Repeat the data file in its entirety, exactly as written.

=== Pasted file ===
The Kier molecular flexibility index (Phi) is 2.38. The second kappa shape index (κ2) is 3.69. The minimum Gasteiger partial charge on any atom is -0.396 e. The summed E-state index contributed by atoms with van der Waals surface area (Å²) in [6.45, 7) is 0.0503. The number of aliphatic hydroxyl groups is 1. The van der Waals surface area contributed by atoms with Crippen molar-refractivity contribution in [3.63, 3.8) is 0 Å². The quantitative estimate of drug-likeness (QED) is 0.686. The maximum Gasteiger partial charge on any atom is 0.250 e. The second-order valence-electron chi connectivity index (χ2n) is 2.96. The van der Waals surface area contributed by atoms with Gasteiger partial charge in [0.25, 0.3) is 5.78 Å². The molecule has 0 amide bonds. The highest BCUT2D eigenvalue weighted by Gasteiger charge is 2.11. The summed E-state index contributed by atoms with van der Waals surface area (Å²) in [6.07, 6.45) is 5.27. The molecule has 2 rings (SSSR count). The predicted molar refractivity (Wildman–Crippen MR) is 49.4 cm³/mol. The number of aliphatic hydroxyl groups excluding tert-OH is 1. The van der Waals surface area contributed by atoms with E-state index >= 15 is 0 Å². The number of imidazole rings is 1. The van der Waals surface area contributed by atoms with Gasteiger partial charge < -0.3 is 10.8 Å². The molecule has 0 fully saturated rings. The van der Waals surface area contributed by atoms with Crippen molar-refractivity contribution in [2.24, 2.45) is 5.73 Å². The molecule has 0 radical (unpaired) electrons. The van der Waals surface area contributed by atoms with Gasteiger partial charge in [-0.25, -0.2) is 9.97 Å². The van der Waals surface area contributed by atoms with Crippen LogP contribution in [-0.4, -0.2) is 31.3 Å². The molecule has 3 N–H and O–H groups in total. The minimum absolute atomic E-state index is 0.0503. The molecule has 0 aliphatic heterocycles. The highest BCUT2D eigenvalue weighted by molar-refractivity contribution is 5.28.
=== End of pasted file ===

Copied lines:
The Kier molecular flexibility index (Phi) is 2.38. The second kappa shape index (κ2) is 3.69. The minimum Gasteiger partial charge on any atom is -0.396 e. The summed E-state index contributed by atoms with van der Waals surface area (Å²) in [6.45, 7) is 0.0503. The number of aliphatic hydroxyl groups is 1. The van der Waals surface area contributed by atoms with Crippen molar-refractivity contribution in [3.63, 3.8) is 0 Å². The quantitative estimate of drug-likeness (QED) is 0.686. The maximum Gasteiger partial charge on any atom is 0.250 e. The second-order valence-electron chi connectivity index (χ2n) is 2.96. The van der Waals surface area contributed by atoms with Gasteiger partial charge in [0.25, 0.3) is 5.78 Å². The molecule has 0 amide bonds. The highest BCUT2D eigenvalue weighted by Gasteiger charge is 2.11. The summed E-state index contributed by atoms with van der Waals surface area (Å²) in [6.07, 6.45) is 5.27. The molecule has 2 rings (SSSR count). The predicted molar refractivity (Wildman–Crippen MR) is 49.4 cm³/mol. The number of aliphatic hydroxyl groups excluding tert-OH is 1. The van der Waals surface area contributed by atoms with E-state index >= 15 is 0 Å². The number of imidazole rings is 1. The van der Waals surface area contributed by atoms with Gasteiger partial charge < -0.3 is 10.8 Å². The molecule has 0 fully saturated rings. The van der Waals surface area contributed by atoms with Crippen molar-refractivity contribution in [2.24, 2.45) is 5.73 Å². The molecule has 0 radical (unpaired) electrons. The van der Waals surface area contributed by atoms with Gasteiger partial charge in [-0.25, -0.2) is 9.97 Å². The van der Waals surface area contributed by atoms with Crippen LogP contribution in [-0.4, -0.2) is 31.3 Å². The molecule has 3 N–H and O–H groups in total. The minimum absolute atomic E-state index is 0.0503. The molecule has 0 aliphatic heterocycles. The highest BCUT2D eigenvalue weighted by molar-refractivity contribution is 5.28.